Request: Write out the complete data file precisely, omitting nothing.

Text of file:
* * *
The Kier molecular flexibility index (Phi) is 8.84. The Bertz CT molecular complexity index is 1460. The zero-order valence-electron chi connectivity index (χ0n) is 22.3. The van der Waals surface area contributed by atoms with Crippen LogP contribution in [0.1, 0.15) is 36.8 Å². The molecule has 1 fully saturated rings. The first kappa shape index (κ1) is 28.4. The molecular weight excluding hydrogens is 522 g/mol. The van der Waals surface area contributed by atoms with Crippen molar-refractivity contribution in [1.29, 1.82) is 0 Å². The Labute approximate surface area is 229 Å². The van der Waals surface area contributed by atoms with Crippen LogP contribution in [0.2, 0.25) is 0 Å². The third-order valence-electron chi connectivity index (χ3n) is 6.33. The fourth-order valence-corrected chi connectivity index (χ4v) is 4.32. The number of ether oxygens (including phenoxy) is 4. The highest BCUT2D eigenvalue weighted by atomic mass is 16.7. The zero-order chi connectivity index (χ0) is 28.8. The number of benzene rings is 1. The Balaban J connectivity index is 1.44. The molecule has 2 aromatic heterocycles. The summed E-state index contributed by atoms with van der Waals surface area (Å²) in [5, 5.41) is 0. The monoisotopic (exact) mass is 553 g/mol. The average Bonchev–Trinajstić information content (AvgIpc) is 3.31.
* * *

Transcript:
The Kier molecular flexibility index (Phi) is 8.84. The Bertz CT molecular complexity index is 1460. The zero-order valence-electron chi connectivity index (χ0n) is 22.3. The van der Waals surface area contributed by atoms with Crippen LogP contribution in [0.1, 0.15) is 36.8 Å². The molecule has 1 fully saturated rings. The first kappa shape index (κ1) is 28.4. The molecular weight excluding hydrogens is 522 g/mol. The van der Waals surface area contributed by atoms with Crippen molar-refractivity contribution in [1.29, 1.82) is 0 Å². The Labute approximate surface area is 229 Å². The van der Waals surface area contributed by atoms with Crippen LogP contribution in [0.2, 0.25) is 0 Å². The third-order valence-electron chi connectivity index (χ3n) is 6.33. The fourth-order valence-corrected chi connectivity index (χ4v) is 4.32. The number of ether oxygens (including phenoxy) is 4. The highest BCUT2D eigenvalue weighted by atomic mass is 16.7. The zero-order chi connectivity index (χ0) is 28.8. The number of benzene rings is 1. The Balaban J connectivity index is 1.44. The molecule has 2 aromatic heterocycles. The summed E-state index contributed by atoms with van der Waals surface area (Å²) in [5, 5.41) is 0. The monoisotopic (exact) mass is 553 g/mol. The average Bonchev–Trinajstić information content (AvgIpc) is 3.31.